Both sides of my family were Welsh, and my maternal Great Grandmother lived in Connah’s Quay until I was about 16, when she came to live with us. At various times during the year, our family, dog included, would go and stay for a weekend, and my brother and I would stay with her for a week during the school summer holidays.

Not far from my where my Great Grandmother lived is a road bordered by woods. Drive up that road and you smell the wild garlic that has seeded itself. I used to wind down the window and inhale deeply. I loved the smell and still do. It is probably the predominant fragrance of my childhood. That and wet dog.

The dog used to paddle in any puddle she came across, and by puddle I mean any body of water – rivers, puddles, lakes and I swear to you she couldn’t pass a pub. She used to get as wet as she could which of course meant we drove home enveloped in eau de chien mouillé. Lovely.

One of the places we would visit regularly was the Ceriog Valley. It was here Dad was evacuated as a tiny boy during World War II. His family would visit Glyn Ceriog for holidays, and his grandfather considered buying a house there at one point, so they knew it well. When war was declared, Dad was sent to live with an elderly lady they knew. He had a ball. One of his childhood friends was also sent to Glyn and the two built a little dam over the Ceriog River using stones. This survived, albeit shrinking every year, until the 1980s and Dad loved to go back and check on it.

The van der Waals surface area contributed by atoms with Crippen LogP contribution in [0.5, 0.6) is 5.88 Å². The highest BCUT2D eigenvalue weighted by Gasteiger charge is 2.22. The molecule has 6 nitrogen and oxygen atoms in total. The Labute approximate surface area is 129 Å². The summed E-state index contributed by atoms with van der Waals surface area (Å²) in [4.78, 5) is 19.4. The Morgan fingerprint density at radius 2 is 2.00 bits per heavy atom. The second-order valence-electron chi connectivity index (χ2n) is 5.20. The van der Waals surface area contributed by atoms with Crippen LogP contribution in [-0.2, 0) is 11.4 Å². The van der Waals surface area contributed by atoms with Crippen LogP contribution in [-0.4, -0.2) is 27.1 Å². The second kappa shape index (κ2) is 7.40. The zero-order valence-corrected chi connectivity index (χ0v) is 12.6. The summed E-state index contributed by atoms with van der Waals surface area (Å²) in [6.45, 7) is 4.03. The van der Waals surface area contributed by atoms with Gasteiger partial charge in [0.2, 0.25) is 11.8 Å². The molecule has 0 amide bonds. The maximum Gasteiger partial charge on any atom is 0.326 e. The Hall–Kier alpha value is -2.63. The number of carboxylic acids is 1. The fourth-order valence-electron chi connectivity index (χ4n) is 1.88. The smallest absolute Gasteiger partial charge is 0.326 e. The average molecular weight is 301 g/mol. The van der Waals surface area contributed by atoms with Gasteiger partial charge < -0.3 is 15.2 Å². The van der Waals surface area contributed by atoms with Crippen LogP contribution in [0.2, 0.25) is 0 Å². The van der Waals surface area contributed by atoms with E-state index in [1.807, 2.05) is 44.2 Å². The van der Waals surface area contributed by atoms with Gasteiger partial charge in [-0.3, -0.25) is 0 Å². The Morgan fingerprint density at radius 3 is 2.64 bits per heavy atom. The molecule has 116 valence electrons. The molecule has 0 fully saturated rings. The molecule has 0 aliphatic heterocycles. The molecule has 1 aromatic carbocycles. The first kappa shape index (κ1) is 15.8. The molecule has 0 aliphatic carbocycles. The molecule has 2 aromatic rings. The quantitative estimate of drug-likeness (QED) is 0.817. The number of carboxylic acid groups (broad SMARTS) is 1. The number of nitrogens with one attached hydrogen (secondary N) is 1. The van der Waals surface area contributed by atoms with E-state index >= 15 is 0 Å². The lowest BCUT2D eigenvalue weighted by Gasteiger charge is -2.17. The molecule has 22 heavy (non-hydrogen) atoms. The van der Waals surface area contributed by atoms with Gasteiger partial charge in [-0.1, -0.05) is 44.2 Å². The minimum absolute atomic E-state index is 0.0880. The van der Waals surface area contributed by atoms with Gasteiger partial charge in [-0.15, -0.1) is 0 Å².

One of the things I remember most is going for lunch at the Golden Pheasant. They had a Mynah Bird which fascinated me and I would always go and say hello. Lunch was always a simple sandwich affair before we went off for our afternoon exploration.

Dad hated to follow the crowds and liked to follow the path less travelled. That often meant taking detours just to see where a road would take you. It has rubbed off and I love the wander along a road I have never been down before just to see what is there.

The start of a new year

HAPPY NEW YEAR!

We have arrived in 2016, a year that is starting in the same soggy fashion as 2015 finished. For the last month or so, northern Britain has been coping with a deluge which has flooded homes and businesses and made life miserable for many and there seems to be no end in sight.

We are lucky here. Apart from a few fields in which ducks are enjoying a swim and a few major puddles on local roads, we have escaped serious flooding issues.

I am starting the new year full or lurgy – sort of a cold with added extras I will not bore you with. The furry overlords naturally care nothing about the fact that I am not feeling well. They cats are still causing mayhem and the dog is still shouting at me. I suppose the time to worry is if this stopped, because then I would know something was afoot.

It is hard to believe that this time last year I was looking forward to a fabulous Australian holiday. Stopping in Singapore for a few days on the way, I was going to visit friends who live in Canberra. We had a fabulous week in Melbourne, a week in Sydney, and a week at the beach.

Australia is such a vast country, but I don’t think I realised just how big until I flew from Singapore to Sydney. The flight was about 8 hours, and 5 hours of that was across Australia.

The year has gone so quickly, and last year had highs and lows. It will be interesting to see what this year brings .  One thing is certain, the furry overlords will continue to rule the roost and the dog will continue to shout at me.

I hope that 2016 brings good things to all of you.